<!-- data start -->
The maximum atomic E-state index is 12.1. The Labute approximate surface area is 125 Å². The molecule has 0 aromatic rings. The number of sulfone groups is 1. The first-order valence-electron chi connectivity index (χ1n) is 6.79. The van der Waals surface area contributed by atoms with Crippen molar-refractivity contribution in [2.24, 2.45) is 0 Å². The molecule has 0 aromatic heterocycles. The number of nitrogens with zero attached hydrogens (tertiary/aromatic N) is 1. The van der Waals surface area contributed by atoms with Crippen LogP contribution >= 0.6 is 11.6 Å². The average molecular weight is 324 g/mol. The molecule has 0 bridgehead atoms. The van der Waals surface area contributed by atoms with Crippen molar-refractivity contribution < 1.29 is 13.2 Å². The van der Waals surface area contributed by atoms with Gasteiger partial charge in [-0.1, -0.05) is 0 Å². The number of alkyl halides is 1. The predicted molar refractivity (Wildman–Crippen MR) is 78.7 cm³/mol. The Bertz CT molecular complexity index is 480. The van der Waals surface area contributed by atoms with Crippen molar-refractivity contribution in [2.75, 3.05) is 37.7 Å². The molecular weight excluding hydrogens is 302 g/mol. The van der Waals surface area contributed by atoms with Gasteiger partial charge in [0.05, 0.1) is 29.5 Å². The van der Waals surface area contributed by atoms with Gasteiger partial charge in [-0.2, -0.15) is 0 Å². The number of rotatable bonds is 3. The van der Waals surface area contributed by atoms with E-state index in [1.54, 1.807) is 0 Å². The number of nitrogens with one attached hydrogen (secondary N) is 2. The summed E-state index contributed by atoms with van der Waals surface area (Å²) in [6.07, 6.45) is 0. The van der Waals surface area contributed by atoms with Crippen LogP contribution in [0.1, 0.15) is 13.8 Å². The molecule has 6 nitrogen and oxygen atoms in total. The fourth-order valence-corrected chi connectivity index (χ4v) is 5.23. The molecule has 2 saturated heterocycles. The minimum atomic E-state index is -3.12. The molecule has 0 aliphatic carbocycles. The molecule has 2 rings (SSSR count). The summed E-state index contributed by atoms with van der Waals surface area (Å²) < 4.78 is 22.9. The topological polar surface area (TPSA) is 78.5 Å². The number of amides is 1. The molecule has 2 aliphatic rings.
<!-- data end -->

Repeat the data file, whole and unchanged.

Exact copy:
The maximum atomic E-state index is 12.1. The Labute approximate surface area is 125 Å². The molecule has 0 aromatic rings. The number of sulfone groups is 1. The first-order valence-electron chi connectivity index (χ1n) is 6.79. The van der Waals surface area contributed by atoms with Crippen molar-refractivity contribution in [2.24, 2.45) is 0 Å². The molecule has 0 aromatic heterocycles. The number of nitrogens with zero attached hydrogens (tertiary/aromatic N) is 1. The van der Waals surface area contributed by atoms with Crippen LogP contribution >= 0.6 is 11.6 Å². The average molecular weight is 324 g/mol. The molecule has 0 bridgehead atoms. The van der Waals surface area contributed by atoms with Crippen molar-refractivity contribution < 1.29 is 13.2 Å². The van der Waals surface area contributed by atoms with Gasteiger partial charge in [-0.1, -0.05) is 0 Å². The number of alkyl halides is 1. The predicted molar refractivity (Wildman–Crippen MR) is 78.7 cm³/mol. The Bertz CT molecular complexity index is 480. The van der Waals surface area contributed by atoms with Crippen molar-refractivity contribution in [2.75, 3.05) is 37.7 Å². The molecular weight excluding hydrogens is 302 g/mol. The van der Waals surface area contributed by atoms with Gasteiger partial charge in [0.05, 0.1) is 29.5 Å². The van der Waals surface area contributed by atoms with Gasteiger partial charge in [-0.2, -0.15) is 0 Å². The number of rotatable bonds is 3. The van der Waals surface area contributed by atoms with E-state index in [1.54, 1.807) is 0 Å². The number of nitrogens with one attached hydrogen (secondary N) is 2. The summed E-state index contributed by atoms with van der Waals surface area (Å²) in [6.07, 6.45) is 0. The van der Waals surface area contributed by atoms with Crippen LogP contribution in [0.1, 0.15) is 13.8 Å². The molecule has 6 nitrogen and oxygen atoms in total. The fourth-order valence-corrected chi connectivity index (χ4v) is 5.23. The molecule has 2 saturated heterocycles. The minimum atomic E-state index is -3.12. The molecule has 0 aliphatic carbocycles. The molecule has 2 rings (SSSR count). The summed E-state index contributed by atoms with van der Waals surface area (Å²) < 4.78 is 22.9. The topological polar surface area (TPSA) is 78.5 Å². The number of amides is 1. The molecule has 2 aliphatic rings.